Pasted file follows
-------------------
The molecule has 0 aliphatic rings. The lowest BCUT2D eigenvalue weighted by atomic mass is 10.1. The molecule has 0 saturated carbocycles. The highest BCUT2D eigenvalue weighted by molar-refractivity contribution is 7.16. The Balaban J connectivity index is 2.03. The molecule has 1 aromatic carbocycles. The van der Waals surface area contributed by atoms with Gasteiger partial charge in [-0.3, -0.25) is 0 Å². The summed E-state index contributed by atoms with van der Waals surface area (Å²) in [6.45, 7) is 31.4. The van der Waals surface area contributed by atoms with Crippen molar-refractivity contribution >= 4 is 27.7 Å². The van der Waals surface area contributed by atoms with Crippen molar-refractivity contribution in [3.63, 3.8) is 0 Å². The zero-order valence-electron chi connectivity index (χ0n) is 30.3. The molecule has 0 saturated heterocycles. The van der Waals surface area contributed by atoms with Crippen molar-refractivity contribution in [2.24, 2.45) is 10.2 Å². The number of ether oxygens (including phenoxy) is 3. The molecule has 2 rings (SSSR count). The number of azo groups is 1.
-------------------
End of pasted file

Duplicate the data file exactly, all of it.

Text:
The molecule has 0 aliphatic rings. The lowest BCUT2D eigenvalue weighted by atomic mass is 10.1. The molecule has 0 saturated carbocycles. The highest BCUT2D eigenvalue weighted by molar-refractivity contribution is 7.16. The Balaban J connectivity index is 2.03. The molecule has 1 aromatic carbocycles. The van der Waals surface area contributed by atoms with Gasteiger partial charge in [-0.3, -0.25) is 0 Å². The summed E-state index contributed by atoms with van der Waals surface area (Å²) in [6.45, 7) is 31.4. The van der Waals surface area contributed by atoms with Crippen molar-refractivity contribution >= 4 is 27.7 Å². The van der Waals surface area contributed by atoms with Crippen molar-refractivity contribution in [3.63, 3.8) is 0 Å². The zero-order valence-electron chi connectivity index (χ0n) is 30.3. The molecule has 0 saturated heterocycles. The van der Waals surface area contributed by atoms with Crippen molar-refractivity contribution in [2.24, 2.45) is 10.2 Å². The number of ether oxygens (including phenoxy) is 3. The molecule has 2 rings (SSSR count). The number of azo groups is 1.